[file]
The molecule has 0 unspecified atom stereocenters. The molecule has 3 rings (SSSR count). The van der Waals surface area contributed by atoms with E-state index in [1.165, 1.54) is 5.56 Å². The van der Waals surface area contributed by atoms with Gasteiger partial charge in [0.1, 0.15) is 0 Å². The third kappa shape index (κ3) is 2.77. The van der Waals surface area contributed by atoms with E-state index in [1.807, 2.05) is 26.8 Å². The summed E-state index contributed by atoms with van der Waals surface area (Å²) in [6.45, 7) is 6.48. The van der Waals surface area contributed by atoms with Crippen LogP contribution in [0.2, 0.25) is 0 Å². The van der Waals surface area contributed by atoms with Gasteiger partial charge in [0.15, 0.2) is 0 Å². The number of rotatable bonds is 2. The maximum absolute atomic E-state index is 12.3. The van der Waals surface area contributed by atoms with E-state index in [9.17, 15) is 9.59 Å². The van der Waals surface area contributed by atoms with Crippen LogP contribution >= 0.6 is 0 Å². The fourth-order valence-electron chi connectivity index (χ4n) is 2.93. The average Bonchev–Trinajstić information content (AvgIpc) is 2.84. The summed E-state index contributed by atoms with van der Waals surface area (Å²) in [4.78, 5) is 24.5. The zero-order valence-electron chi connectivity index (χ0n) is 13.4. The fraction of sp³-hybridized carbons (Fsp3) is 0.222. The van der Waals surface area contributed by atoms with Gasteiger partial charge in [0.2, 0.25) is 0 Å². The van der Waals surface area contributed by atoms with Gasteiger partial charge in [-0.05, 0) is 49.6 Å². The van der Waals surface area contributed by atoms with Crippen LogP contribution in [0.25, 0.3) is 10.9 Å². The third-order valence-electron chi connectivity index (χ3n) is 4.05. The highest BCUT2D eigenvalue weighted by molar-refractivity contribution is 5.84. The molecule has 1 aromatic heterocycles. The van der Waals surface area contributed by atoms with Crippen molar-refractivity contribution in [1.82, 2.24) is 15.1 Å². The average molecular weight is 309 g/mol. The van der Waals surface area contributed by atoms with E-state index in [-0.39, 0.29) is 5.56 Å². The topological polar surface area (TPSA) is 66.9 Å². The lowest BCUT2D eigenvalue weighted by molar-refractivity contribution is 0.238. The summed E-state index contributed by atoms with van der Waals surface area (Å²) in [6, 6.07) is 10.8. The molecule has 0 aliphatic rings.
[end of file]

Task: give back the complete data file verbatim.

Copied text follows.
The molecule has 0 unspecified atom stereocenters. The molecule has 3 rings (SSSR count). The van der Waals surface area contributed by atoms with E-state index in [1.165, 1.54) is 5.56 Å². The van der Waals surface area contributed by atoms with Gasteiger partial charge in [0.1, 0.15) is 0 Å². The third kappa shape index (κ3) is 2.77. The van der Waals surface area contributed by atoms with E-state index in [1.807, 2.05) is 26.8 Å². The summed E-state index contributed by atoms with van der Waals surface area (Å²) in [6.45, 7) is 6.48. The van der Waals surface area contributed by atoms with Crippen LogP contribution in [0.2, 0.25) is 0 Å². The van der Waals surface area contributed by atoms with Gasteiger partial charge in [0.15, 0.2) is 0 Å². The number of rotatable bonds is 2. The maximum absolute atomic E-state index is 12.3. The van der Waals surface area contributed by atoms with E-state index in [9.17, 15) is 9.59 Å². The van der Waals surface area contributed by atoms with Crippen LogP contribution >= 0.6 is 0 Å². The fourth-order valence-electron chi connectivity index (χ4n) is 2.93. The average Bonchev–Trinajstić information content (AvgIpc) is 2.84. The summed E-state index contributed by atoms with van der Waals surface area (Å²) in [4.78, 5) is 24.5. The zero-order valence-electron chi connectivity index (χ0n) is 13.4. The fraction of sp³-hybridized carbons (Fsp3) is 0.222. The van der Waals surface area contributed by atoms with Gasteiger partial charge in [0.2, 0.25) is 0 Å². The van der Waals surface area contributed by atoms with Gasteiger partial charge in [-0.05, 0) is 49.6 Å². The van der Waals surface area contributed by atoms with Crippen LogP contribution in [0.25, 0.3) is 10.9 Å². The third-order valence-electron chi connectivity index (χ3n) is 4.05. The highest BCUT2D eigenvalue weighted by molar-refractivity contribution is 5.84. The molecule has 1 aromatic heterocycles. The van der Waals surface area contributed by atoms with Crippen molar-refractivity contribution in [1.82, 2.24) is 15.1 Å². The average molecular weight is 309 g/mol. The van der Waals surface area contributed by atoms with E-state index in [-0.39, 0.29) is 5.56 Å². The topological polar surface area (TPSA) is 66.9 Å². The lowest BCUT2D eigenvalue weighted by molar-refractivity contribution is 0.238. The summed E-state index contributed by atoms with van der Waals surface area (Å²) in [6, 6.07) is 10.8. The molecule has 0 aliphatic rings.